Independence Day in Libya
Independence Day in Libya is observed annually on the 24th of December and commemorates the date in 1951 when Libya gained its independence from Britain and France. Libya has been a country that’s been a part of several different empires over the last few hundred years.
Originally, Libya was under the rule of the Ottoman Empire up until the mid-16th century. Then it became a part of an Italian colony following the Italo-Turkish War of 1912. When Italy was defeated after WWII, Libya came under the administration of the United Nations and was controlled by France and Britain. It wouldn’t be until 1951 that they would gain their independence.
The History of Independence Day In Libya
Following WWII, Great Britain and France shared control of Libya. The British would administer the provinces of Cyrenaica and Tripolitania, and France would administer the province of Fezzan.
This would change in 1949 when the United Nations General Assembly declared that Libya should become an independent control by the first of the year in 1951. On December 24, 1951, Libya declared its independence from France and Britain.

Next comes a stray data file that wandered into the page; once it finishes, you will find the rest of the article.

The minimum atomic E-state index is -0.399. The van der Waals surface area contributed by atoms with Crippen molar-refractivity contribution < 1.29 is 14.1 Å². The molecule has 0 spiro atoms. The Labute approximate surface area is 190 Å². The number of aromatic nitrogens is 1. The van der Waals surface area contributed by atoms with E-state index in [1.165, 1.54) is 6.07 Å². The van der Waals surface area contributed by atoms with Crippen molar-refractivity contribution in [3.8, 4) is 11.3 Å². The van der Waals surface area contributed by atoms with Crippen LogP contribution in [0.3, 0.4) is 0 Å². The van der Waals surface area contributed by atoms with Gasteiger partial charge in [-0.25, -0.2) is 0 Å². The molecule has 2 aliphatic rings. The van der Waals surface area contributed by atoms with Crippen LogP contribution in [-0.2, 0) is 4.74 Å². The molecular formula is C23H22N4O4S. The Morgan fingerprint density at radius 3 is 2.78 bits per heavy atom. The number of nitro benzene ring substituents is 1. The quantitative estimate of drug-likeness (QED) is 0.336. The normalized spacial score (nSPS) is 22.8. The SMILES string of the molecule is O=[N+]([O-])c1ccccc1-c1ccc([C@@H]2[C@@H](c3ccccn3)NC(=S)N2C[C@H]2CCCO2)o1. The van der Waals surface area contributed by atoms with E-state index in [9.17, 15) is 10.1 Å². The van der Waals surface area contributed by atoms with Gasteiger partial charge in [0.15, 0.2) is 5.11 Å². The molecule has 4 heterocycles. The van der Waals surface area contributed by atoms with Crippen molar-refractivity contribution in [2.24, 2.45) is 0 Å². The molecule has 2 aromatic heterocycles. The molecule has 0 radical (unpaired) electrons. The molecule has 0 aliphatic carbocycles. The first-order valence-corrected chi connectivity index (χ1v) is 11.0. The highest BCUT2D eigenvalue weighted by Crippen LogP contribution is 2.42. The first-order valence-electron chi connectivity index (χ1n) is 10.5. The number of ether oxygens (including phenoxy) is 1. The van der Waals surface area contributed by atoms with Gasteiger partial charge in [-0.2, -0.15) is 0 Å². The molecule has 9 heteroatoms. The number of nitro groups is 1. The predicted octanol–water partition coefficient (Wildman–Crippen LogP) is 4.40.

This day was a holiday until Muammar Gaddafi took control of the country during a 1969 coup, but it was removed from the calendar in favor of the holiday that commemorates Gaddafi’s rise to power. In 2011, when Gaddafi was overthrown, the holiday was once again added to the calendar. It’s a holiday that has been observed every year since.
Observing Independence Day In Libya
This holiday is celebrated in Libya with military parades, and with people gathering in Marty’s Square. It’s also a day of speeches and the general public singing patriotic songs. It’s also a time for marching bands, and people getting together to enjoy the day. The festivities then usually end with a fireworks display.